Social Geography

Curriculum Guideline

Effective Date:
Course Code
GEOG 2213
Social Geography
Geography and the Environment
Humanities & Social Sciences
Start Date
End Term
Semester Length
Max Class Size
Contact Hours
Lecture: 4 hrs. per week
Method Of Instruction
Methods Of Instruction

This course will employ a variety of instructional methods to accomplish its objectives, including some of

the following:

  • Lecture
  • In class activities, such as mental maps
  • Field Work
  • Videos/DVDs/ digital media
  • Individual and/or Team Projects
  • Small Groups Discussions
  • Map Analysis
Course Description
Social geography is interested in the way that space and place mediate the production and reproduction of key social divides – such as class, race, gender, age, sexuality, and disability. Social geography essentially is the study of how society and space are mutually constituted. This course will discuss issues such as homelessness, sexuality, crime, racism, and key social institutions and places like the home, street, internet, and school that produce social norms and inequalities. A variety of questions may be explored such as: why is Vancouver’s Downtown Eastside often characterized as one of the worst neighbourhoods in Canada and, how does one’s identity shift between work, home, school, and other contexts and places?
Course Content
  1.  Introduction
    a. Traditions in social geography.
    b. Different paradigms within social geography
    c. Social geography and everyday life
    d. Restructuring society and space

    2. The Body
    a. “the geography closest in” (Rich, 1986)
    b. Body as surface
    c. Body as project
    d. Cartesian dualism

    3. Neighbourhood and Community
    a. Definitions and classifications
    b. Social construction of place
    c. Social meanings of the built environment
    d. Fragility of community

    4. Public/Private Space
    a. Urban morphology and the physical arrangement of cities
    b. Public space, private space, quasi-public space, and the public realm
    c. Homelessness and housing

    5. Urban Life
    a. Urban life in Western culture
    b. Social interaction and social networks
    c. Virtual geographies

    6. Place and Power
    a. Public institutions and private life
    b. Key actors in urban governance
    c. Community power and the local state
    d. Social justice

    7. Fear, Crime, and Disorder
    a. Geographies of fear and crime
    b. Spatialization of fear and crime
    c. Role of the built environment

    8. “Race” and Ethnicity
    a. Race vs. ethnicity
    b. Racism and discrimination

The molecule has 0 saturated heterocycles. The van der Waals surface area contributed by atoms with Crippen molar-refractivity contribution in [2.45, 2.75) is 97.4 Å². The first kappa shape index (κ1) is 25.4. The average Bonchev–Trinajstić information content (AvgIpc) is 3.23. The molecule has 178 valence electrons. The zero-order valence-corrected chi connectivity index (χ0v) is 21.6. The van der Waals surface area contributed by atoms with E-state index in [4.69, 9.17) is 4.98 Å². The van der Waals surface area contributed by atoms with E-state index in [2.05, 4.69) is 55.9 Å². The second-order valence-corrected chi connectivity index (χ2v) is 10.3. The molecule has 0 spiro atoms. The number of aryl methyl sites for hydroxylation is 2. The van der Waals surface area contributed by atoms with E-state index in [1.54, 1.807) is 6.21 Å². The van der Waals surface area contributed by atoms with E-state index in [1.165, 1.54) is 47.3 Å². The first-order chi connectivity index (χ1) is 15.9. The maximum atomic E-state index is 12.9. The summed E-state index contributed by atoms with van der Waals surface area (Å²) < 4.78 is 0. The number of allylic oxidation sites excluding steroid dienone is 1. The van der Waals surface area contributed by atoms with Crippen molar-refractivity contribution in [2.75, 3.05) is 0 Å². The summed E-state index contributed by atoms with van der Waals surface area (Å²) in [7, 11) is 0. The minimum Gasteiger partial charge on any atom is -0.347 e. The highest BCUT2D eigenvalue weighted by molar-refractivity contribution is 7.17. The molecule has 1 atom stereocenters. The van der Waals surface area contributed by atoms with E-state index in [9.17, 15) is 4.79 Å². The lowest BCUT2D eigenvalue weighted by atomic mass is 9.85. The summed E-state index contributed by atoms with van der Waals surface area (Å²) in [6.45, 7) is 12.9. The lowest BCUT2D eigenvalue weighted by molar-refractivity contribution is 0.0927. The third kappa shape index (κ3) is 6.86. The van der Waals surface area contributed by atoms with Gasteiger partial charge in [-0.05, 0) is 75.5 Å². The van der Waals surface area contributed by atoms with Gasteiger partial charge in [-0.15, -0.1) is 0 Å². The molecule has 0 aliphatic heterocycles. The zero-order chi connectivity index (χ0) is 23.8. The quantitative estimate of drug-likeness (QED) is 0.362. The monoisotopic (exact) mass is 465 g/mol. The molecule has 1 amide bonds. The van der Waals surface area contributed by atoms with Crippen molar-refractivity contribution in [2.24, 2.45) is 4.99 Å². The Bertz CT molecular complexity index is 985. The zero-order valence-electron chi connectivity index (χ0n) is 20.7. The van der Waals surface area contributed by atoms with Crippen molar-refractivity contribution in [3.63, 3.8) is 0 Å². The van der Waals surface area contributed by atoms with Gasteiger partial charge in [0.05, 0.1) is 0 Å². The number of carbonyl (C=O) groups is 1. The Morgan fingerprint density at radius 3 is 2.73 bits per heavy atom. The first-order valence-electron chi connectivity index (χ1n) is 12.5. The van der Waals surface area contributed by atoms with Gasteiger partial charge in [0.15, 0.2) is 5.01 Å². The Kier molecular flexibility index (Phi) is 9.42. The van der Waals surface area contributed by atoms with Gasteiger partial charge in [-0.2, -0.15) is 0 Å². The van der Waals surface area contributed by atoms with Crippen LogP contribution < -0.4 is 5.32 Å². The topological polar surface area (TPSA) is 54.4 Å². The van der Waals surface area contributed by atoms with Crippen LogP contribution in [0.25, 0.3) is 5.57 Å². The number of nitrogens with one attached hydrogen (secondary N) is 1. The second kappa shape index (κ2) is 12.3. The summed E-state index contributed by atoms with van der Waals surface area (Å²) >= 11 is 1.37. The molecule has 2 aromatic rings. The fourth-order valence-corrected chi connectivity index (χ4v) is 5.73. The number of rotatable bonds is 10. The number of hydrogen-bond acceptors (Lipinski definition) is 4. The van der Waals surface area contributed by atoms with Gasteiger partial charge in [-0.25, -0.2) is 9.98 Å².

c. Spatial segregation of minority groups
    d. Colonies, enclaves, and “ghettos”

    9. Identity and Struggles for Place
    a. Conflict and transgression
    b. Place and resistance
    c. Speaking from the margins

    10. Spaces of hope
    a. Social activism and civic responsibility
    b. Community-based action and advocacy
    c. “The Power of Place”

Learning Outcomes
  1. Synthesize the concepts, techniques and theories of social geography.
  2. Communicate effectively orally, graphically, in writing and using quantitative methods.
  3. Describe the development of social geography and explain the alternative paradigms of social geography
  4. Explain the concept of the spatial structuring of social differences and inequalities.
  5. Apply the concepts, methods and theories to different scales of geographic analysis.
  6. Describe and analyze the arrangements and patterns of different types of groups within a given society.
  7. Evaluate the most relevant issues and needs confronting different groups within a given society.
  8. Describe and analyze the concepts and spatial patterns of social transformation through the collection, interpretation and  presentation of relevant geographic data.
Means of Assessment

The evaluation will be based on course objectives and will be carried out in accordance with Douglas College policy.  The instructor will provide a written course outline with specific evaluation criteria during the first week of classes.


An example of an evaluation scheme would be:

Quizzes  30%
Poster presentation  25%
Project  15%
Preparation & participation   10%
Final exam  20%
Total 100%
Textbook Materials

Textbooks and Materials to be Purchased by Students


 A text or coursepack may be used. Texts will be updated periodically.  A typical example of a text would be:


Knox, P. and Pinch, S. (2009).  Urban Social Geography:  An Introduction.  Toronto, Canada: Prentice Hall.


Supplemental course materials may include:




Anderson, J. (2010). Understanding Cultural Geography: Places and Traces. London, UK: Routledge.

Casino Jr., V. (2011). A Companion to Social Geography. Malden, MA: Wiley-Blackwell.

 Casino Jr., V. (2009). Social Geography: A Critical Companion. Malden, MA: Wiley-Blackwell.

 Kitchin, R. (2007). Mapping Worlds: International Perspectives on Social and Cultural Geographies. London, UK: Routledge.

Moss, P. and K. Falconer, eds. (2008). Feminisms in Geography: Rethinking space, place and knowledges. Lanham, Maryland: Rowan and Littlefield.

 Panelli, R, (2004). Social Geographies: from Difference to Action. Thousand Oaks, CA: SAGE

 Smith, S. (2010). The Sage Handbook on Social Geographies. Los Angeles, CA: SAGE.

 Valentine, G. (2001). Social Geography: Space and Society. New York, NY: Prentice Hall.



Marx, F. (director, producer, editor) (2004). Boys to Men [video recording]. Northampton, MA. Media Education Foundation.

Morris, S. (writer, director, & producer), Wise, T. (writer), Earp, J, (writer) (2014). White Like Me: Race, Racism, and White Privilege in America [video recording]. Northampton, MA.: Media Education Foundation.

Newsom, J.S. (writer, director, & producer) (2014). The Mask You Live In [video recording]. New York, NY: Virgil Films.